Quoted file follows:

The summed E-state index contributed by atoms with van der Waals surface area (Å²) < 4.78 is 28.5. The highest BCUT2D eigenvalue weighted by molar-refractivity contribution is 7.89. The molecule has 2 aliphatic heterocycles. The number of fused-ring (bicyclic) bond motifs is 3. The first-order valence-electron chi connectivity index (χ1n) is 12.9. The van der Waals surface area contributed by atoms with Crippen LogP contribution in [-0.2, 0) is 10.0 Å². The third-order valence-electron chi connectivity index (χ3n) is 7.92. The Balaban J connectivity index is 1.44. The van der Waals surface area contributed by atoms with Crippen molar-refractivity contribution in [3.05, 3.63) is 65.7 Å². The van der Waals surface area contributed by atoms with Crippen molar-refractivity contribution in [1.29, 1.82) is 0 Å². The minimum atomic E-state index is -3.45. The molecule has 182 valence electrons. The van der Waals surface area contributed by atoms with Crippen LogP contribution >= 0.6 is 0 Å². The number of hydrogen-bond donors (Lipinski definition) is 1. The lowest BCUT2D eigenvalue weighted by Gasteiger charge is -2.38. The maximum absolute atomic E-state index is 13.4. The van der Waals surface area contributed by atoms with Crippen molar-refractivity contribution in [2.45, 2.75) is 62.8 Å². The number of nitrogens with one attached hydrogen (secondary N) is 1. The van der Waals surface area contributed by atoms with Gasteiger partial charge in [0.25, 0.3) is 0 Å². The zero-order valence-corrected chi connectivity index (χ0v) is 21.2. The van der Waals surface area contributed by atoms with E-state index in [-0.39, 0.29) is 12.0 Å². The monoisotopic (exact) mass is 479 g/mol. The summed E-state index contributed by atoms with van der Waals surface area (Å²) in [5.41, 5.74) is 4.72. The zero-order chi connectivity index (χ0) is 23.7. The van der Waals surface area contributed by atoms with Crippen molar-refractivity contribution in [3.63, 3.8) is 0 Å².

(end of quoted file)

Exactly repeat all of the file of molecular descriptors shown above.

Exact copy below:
The summed E-state index contributed by atoms with van der Waals surface area (Å²) < 4.78 is 28.5. The highest BCUT2D eigenvalue weighted by molar-refractivity contribution is 7.89. The molecule has 2 aliphatic heterocycles. The number of fused-ring (bicyclic) bond motifs is 3. The first-order valence-electron chi connectivity index (χ1n) is 12.9. The van der Waals surface area contributed by atoms with Crippen LogP contribution in [-0.2, 0) is 10.0 Å². The third-order valence-electron chi connectivity index (χ3n) is 7.92. The Balaban J connectivity index is 1.44. The van der Waals surface area contributed by atoms with Crippen molar-refractivity contribution in [3.05, 3.63) is 65.7 Å². The van der Waals surface area contributed by atoms with Crippen molar-refractivity contribution in [1.29, 1.82) is 0 Å². The minimum atomic E-state index is -3.45. The molecule has 182 valence electrons. The van der Waals surface area contributed by atoms with Crippen LogP contribution >= 0.6 is 0 Å². The number of hydrogen-bond donors (Lipinski definition) is 1. The lowest BCUT2D eigenvalue weighted by Gasteiger charge is -2.38. The maximum absolute atomic E-state index is 13.4. The van der Waals surface area contributed by atoms with Crippen molar-refractivity contribution in [2.45, 2.75) is 62.8 Å². The number of nitrogens with one attached hydrogen (secondary N) is 1. The van der Waals surface area contributed by atoms with Gasteiger partial charge in [0.25, 0.3) is 0 Å². The zero-order valence-corrected chi connectivity index (χ0v) is 21.2. The van der Waals surface area contributed by atoms with E-state index in [-0.39, 0.29) is 12.0 Å². The monoisotopic (exact) mass is 479 g/mol. The summed E-state index contributed by atoms with van der Waals surface area (Å²) in [5.41, 5.74) is 4.72. The zero-order chi connectivity index (χ0) is 23.7. The van der Waals surface area contributed by atoms with Crippen molar-refractivity contribution in [3.63, 3.8) is 0 Å².